For decades, firearm injuries have been a leading cause of death, acquired disability, emotional anguish, and fear for our children and their families. Counting is easy: >32 000 deaths and 84 000 nonfatal shootings occurred in the United States in 2013.1 Among the average of 320 shootings per day were 48 children aged <19 years or 130 youth aged <25 years. What is harder to enumerate is the impact on affected siblings, cousins, neighbors, and classmates, as well as the classmates—children who may have witnessed the event or experience it in the retelling. Too many feel scared and alone. A portion will arm themselves, for “protection.” Thus, our children will be terribly harmed or will do terrible harm, or both, largely as a result of easy access to firearms.
In a 2-year longitudinal study reported in this issue of Pediatrics, Carter et al2 examined the risk of subsequent gun violence among 2 groups of young drug-using subjects who presented to an urban emergency department. Although the authors found that those presenting initially with assault injury were at higher risk of gun violence compared with nonassault-injured youth, the most striking finding was that all of these youth had a very high risk. Even nonassault-injured patients reported >40% incidence of gun violence during follow-up. Other important risk factors for gun violence were identified, such as an earlier diagnosis of posttraumatic stress disorder and negative retaliatory attitudes, but arguably none of those is as surprising as the sheer magnitude of the risk itself.
The authors2 suggest that the first assault injury provides a teachable moment to intervene, with secondary prevention initiatives targeting the youth identified. Instead, we believe that the high risk demonstrated for all these patients alerts us to begin earlier and further upstream, aiming for the adults responsible for access to firearms and the social norms that contribute to violence.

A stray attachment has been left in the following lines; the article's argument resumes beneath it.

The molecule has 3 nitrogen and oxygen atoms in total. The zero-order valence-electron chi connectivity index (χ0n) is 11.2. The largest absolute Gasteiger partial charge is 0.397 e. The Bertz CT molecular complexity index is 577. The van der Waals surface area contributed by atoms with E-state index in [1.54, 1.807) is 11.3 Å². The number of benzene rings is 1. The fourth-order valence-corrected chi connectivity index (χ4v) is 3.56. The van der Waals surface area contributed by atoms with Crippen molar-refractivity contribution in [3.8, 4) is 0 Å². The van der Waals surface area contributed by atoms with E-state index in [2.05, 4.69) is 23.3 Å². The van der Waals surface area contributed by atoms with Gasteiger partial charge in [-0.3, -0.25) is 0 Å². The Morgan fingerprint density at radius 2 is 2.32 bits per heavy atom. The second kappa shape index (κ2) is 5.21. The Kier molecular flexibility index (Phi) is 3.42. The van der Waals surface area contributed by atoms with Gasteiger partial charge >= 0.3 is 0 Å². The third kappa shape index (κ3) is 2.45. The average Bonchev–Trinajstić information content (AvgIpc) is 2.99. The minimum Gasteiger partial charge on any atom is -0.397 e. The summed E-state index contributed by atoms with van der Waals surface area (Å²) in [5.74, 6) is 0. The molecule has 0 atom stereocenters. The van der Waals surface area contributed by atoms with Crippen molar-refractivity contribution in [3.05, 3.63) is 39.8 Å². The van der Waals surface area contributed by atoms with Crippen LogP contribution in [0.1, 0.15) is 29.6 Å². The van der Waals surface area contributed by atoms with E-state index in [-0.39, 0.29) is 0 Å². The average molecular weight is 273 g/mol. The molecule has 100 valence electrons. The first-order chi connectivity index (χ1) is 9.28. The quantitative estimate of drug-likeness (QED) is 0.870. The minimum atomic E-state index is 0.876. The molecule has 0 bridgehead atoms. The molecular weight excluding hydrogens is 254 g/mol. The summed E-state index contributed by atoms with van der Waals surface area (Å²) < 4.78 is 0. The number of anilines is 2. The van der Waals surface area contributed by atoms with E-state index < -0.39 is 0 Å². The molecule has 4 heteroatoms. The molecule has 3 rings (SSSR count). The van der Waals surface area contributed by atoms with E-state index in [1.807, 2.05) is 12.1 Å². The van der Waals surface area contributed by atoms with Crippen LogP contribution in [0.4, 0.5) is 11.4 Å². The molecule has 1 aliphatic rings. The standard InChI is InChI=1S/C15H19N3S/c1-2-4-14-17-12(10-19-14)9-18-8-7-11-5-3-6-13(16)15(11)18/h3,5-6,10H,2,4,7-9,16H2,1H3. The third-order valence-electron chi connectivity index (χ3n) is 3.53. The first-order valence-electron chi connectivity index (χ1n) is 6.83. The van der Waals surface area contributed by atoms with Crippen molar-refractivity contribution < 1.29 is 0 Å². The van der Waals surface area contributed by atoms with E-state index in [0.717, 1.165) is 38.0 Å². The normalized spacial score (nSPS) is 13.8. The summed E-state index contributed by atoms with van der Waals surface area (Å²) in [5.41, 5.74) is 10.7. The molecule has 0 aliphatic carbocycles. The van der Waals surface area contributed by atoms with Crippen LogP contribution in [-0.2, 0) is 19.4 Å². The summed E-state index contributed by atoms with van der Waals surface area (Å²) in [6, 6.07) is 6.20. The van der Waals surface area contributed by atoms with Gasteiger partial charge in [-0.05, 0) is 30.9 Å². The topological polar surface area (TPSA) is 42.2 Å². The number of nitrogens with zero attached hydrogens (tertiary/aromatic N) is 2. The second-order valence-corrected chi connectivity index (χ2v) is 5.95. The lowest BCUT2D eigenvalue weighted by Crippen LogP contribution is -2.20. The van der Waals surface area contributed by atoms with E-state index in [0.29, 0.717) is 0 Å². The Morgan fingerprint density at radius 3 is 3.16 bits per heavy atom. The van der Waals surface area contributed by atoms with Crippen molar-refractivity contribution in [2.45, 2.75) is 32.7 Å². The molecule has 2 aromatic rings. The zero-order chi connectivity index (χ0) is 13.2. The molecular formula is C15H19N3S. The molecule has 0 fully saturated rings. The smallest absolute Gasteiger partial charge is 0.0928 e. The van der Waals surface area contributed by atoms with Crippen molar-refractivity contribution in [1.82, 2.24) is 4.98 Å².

The United States ranks first internationally in personal firearm supply.3 Gun availability has been associated with increased rates of pediatric gun carrying, weapon use, and serious injury rates.4–6 Our children are not inherently more violent than youth from other countries,7 but the high prevalence of gun carriage8 and ownership by our youth is associated with an increased risk of violent gun deaths.9
Carter et al2 have illuminated the problem in Flint, Michigan. Although the authors acknowledge that their population is singularly urban and uniquely located, firearm possession, carriage, usage, and injury are problems that affect youth across the country, including rural youth10–14; almost all pediatricians, therefore, must deal with gun violence in some form. Youth such as those in the Flint study state that it is easy to obtain a gun,12,15 but there is evidence that young people wish guns were less prevalent or even “impossible to get.”16 Children cannot make that happen alone.